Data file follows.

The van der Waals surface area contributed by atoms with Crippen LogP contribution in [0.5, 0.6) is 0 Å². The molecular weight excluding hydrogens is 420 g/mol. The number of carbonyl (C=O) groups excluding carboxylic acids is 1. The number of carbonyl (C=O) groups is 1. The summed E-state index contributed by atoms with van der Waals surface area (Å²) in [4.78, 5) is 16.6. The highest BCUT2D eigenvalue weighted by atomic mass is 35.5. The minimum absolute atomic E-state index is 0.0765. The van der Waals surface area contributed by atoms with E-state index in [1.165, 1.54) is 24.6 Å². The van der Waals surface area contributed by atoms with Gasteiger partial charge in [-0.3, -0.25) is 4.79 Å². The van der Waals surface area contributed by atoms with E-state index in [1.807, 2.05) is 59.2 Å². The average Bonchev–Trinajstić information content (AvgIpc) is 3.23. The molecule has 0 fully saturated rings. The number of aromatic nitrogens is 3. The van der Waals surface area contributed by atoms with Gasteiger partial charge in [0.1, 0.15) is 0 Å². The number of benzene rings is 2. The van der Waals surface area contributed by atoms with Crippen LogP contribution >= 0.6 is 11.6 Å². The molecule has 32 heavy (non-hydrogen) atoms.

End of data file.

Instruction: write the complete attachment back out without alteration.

The van der Waals surface area contributed by atoms with Crippen LogP contribution in [0.5, 0.6) is 0 Å². The molecular weight excluding hydrogens is 420 g/mol. The number of carbonyl (C=O) groups excluding carboxylic acids is 1. The number of carbonyl (C=O) groups is 1. The summed E-state index contributed by atoms with van der Waals surface area (Å²) in [4.78, 5) is 16.6. The highest BCUT2D eigenvalue weighted by atomic mass is 35.5. The minimum absolute atomic E-state index is 0.0765. The van der Waals surface area contributed by atoms with E-state index in [1.165, 1.54) is 24.6 Å². The van der Waals surface area contributed by atoms with Gasteiger partial charge in [-0.3, -0.25) is 4.79 Å². The van der Waals surface area contributed by atoms with E-state index in [1.807, 2.05) is 59.2 Å². The average Bonchev–Trinajstić information content (AvgIpc) is 3.23. The molecule has 0 fully saturated rings. The number of aromatic nitrogens is 3. The van der Waals surface area contributed by atoms with Gasteiger partial charge in [0.1, 0.15) is 0 Å². The number of benzene rings is 2. The van der Waals surface area contributed by atoms with Crippen LogP contribution >= 0.6 is 11.6 Å². The molecule has 32 heavy (non-hydrogen) atoms.